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EU can benefit by accepting China as market economy


By Fu Jing (ChinaDaily)Updated: 2016-01-05 07:58

Over the last four decades,Chinahas successfully transformed itself from a planned economy into an open economy where almost all commodities are priced by market forces. More than 80 countries have recognizedChina's strenuous efforts in this regard by granting it market economy status.

However, theUnited  States, the European Union,Canadaand some other developed economies have yet to do the same, either to restrict the flow ofChina's low-cost exports into their markets, or to take advantage of their willingness to bestow such status as a bargaining chip when meeting Beijing at the negotiating table to discuss other issues.

China seeks to get market-economy status in the hope that the impact of antidumping duties on its exports will be diminished. If such status is given, these developed economies would not be allowed to levy anti-dumping taxes againstChina's exports by using a constructed value based on costs and prices from outside the exporting country. During previous years, exports ofChina's textile and solar products, clothes and bicycles to developed economies have been hugely affected due to them not acceptingChinaas a market economy.

Though Beijing expects to "automatically" gain recognition as a market economy by the end of the year, there are still obstacles being put in its path.

Washington has basically opposedChina's rise and it has even recently warned the EU not to "compromise" by grantingChinamarket economy status. In the EU itself, opinion is divided, although there are strong voices in favor of givingChinasuch status.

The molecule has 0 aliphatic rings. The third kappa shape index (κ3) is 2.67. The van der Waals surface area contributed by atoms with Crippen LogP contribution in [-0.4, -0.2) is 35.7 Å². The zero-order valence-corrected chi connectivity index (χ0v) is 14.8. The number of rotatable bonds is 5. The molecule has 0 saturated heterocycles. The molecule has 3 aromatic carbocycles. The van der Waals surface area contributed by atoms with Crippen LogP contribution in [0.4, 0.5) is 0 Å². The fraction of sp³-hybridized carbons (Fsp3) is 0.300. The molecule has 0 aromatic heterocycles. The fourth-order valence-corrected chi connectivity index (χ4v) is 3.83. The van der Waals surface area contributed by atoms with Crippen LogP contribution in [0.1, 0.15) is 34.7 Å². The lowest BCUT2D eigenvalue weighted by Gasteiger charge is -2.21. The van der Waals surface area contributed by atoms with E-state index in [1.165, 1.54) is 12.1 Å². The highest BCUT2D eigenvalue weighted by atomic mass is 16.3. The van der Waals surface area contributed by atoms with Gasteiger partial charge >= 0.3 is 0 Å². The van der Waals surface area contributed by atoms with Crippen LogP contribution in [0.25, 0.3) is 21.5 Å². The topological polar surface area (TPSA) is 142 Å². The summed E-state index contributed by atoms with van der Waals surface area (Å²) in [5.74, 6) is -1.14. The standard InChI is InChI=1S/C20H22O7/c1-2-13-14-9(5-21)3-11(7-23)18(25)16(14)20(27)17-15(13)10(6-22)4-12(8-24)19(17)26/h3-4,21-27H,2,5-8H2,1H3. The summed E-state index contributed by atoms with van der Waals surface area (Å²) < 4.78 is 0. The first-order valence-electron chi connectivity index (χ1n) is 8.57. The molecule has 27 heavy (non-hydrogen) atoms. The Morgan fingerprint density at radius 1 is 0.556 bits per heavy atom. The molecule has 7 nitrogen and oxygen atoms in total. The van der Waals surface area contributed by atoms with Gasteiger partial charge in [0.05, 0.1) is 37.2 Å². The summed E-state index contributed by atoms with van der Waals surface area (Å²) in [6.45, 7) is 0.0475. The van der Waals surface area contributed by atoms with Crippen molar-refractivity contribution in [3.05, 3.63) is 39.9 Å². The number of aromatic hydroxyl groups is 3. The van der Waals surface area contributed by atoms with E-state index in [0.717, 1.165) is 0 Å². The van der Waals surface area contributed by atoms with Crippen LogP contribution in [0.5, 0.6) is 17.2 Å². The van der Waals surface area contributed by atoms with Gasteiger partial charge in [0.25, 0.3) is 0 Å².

It is reported that the European Commission, the executive arm of the 28-state union, will be giving its preliminary assessment next week. While most EU member states have recognizedChina's reform progress, countries such asItalyandFrancehave expressed the difficulties they face should the decision go in favor ofChina.

Meanwhile, the US is trying every means to lobby the EU in favor of supporting its position, warning that if the EU grants China market economy status it will be "unilaterally disarming" itself.

Some European experts have expressed their opinion that giving market economy status toChinaneeds coordination among the developed economies.

But Brussels needs to assert its "independence" in decision-making from theUS. More importantly, Brussels should keep the bigger picture in mind when making its decision, which is that the EU and China have been expanding their cooperation with unprecedented momentum over the last few years and China is going to receive market economy status anyway so why not give it a little early so the EU is able to get some benefits from China in return.

The Chinese government's interpretation of its World Trade Organization accession protocol is thatChinawill be "automatically" granted market economy status 15 years after it entered into the global free trade system in December 2001.

Over the last two years, a lot of European countries have ignored Washington's will and joined the China-led Asian Infrastructural Investment Bank and supportedChina's currency being included in the International Monetary Fund's Special Drawing Rights basket of global currencies.

All these decisions are forward-thinking and benefit the world.

In return,Chinahas become the first country outside the European Union to support the European Investment Scheme.

It would not only be the correct decision, but also a historic one, for Brussels to grantChinamarket economy status.

And the sooner the better, because in Chinese philosophy: if you give me an inch, I may return a foot.